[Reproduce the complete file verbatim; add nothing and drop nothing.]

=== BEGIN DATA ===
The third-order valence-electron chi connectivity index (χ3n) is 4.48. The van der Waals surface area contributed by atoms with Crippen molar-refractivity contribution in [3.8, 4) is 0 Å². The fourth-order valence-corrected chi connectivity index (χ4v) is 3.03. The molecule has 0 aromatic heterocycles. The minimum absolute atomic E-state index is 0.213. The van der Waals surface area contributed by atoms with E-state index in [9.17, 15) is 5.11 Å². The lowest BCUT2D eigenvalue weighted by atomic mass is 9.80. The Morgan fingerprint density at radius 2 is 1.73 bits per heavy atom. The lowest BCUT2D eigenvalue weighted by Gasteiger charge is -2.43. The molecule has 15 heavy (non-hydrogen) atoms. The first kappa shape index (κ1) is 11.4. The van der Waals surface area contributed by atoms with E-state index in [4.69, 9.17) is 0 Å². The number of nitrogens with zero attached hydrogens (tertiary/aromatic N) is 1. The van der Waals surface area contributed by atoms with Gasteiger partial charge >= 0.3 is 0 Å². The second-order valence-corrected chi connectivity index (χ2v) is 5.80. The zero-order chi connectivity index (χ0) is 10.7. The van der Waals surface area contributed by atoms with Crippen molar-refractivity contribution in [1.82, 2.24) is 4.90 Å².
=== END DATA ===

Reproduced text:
The third-order valence-electron chi connectivity index (χ3n) is 4.48. The van der Waals surface area contributed by atoms with Crippen molar-refractivity contribution in [3.8, 4) is 0 Å². The fourth-order valence-corrected chi connectivity index (χ4v) is 3.03. The molecule has 0 aromatic heterocycles. The minimum absolute atomic E-state index is 0.213. The van der Waals surface area contributed by atoms with E-state index in [9.17, 15) is 5.11 Å². The lowest BCUT2D eigenvalue weighted by atomic mass is 9.80. The Morgan fingerprint density at radius 2 is 1.73 bits per heavy atom. The lowest BCUT2D eigenvalue weighted by Gasteiger charge is -2.43. The molecule has 15 heavy (non-hydrogen) atoms. The first kappa shape index (κ1) is 11.4. The van der Waals surface area contributed by atoms with E-state index in [4.69, 9.17) is 0 Å². The number of nitrogens with zero attached hydrogens (tertiary/aromatic N) is 1. The van der Waals surface area contributed by atoms with Gasteiger partial charge >= 0.3 is 0 Å². The second-order valence-corrected chi connectivity index (χ2v) is 5.80. The zero-order chi connectivity index (χ0) is 10.7. The van der Waals surface area contributed by atoms with Crippen molar-refractivity contribution in [1.82, 2.24) is 4.90 Å².